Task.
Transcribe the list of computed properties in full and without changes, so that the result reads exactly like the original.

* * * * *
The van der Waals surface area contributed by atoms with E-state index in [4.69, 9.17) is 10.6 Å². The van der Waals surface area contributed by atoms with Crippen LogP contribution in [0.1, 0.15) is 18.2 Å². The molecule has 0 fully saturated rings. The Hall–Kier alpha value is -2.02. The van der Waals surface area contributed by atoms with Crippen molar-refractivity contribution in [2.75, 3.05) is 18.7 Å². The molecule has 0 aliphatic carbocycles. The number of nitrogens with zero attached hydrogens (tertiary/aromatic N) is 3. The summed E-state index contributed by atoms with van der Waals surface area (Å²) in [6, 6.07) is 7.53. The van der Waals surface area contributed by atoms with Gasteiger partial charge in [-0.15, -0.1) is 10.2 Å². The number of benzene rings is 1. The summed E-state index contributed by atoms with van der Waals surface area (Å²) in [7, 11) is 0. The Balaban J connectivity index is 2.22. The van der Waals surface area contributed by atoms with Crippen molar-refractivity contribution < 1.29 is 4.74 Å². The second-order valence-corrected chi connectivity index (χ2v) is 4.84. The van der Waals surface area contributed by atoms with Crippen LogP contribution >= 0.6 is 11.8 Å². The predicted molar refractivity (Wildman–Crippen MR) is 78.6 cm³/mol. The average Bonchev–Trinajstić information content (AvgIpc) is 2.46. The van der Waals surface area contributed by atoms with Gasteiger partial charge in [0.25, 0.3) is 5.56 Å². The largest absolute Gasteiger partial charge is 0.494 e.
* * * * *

The van der Waals surface area contributed by atoms with E-state index in [4.69, 9.17) is 10.6 Å². The van der Waals surface area contributed by atoms with Crippen LogP contribution in [0.1, 0.15) is 18.2 Å². The molecule has 0 fully saturated rings. The Hall–Kier alpha value is -2.02. The van der Waals surface area contributed by atoms with Crippen molar-refractivity contribution in [2.75, 3.05) is 18.7 Å². The molecule has 0 aliphatic carbocycles. The number of nitrogens with zero attached hydrogens (tertiary/aromatic N) is 3. The summed E-state index contributed by atoms with van der Waals surface area (Å²) in [6, 6.07) is 7.53. The van der Waals surface area contributed by atoms with Gasteiger partial charge in [-0.15, -0.1) is 10.2 Å². The number of benzene rings is 1. The summed E-state index contributed by atoms with van der Waals surface area (Å²) in [7, 11) is 0. The Balaban J connectivity index is 2.22. The van der Waals surface area contributed by atoms with Crippen molar-refractivity contribution < 1.29 is 4.74 Å². The second-order valence-corrected chi connectivity index (χ2v) is 4.84. The van der Waals surface area contributed by atoms with Crippen LogP contribution >= 0.6 is 11.8 Å². The predicted molar refractivity (Wildman–Crippen MR) is 78.6 cm³/mol. The average Bonchev–Trinajstić information content (AvgIpc) is 2.46. The van der Waals surface area contributed by atoms with Gasteiger partial charge in [0.25, 0.3) is 5.56 Å². The largest absolute Gasteiger partial charge is 0.494 e.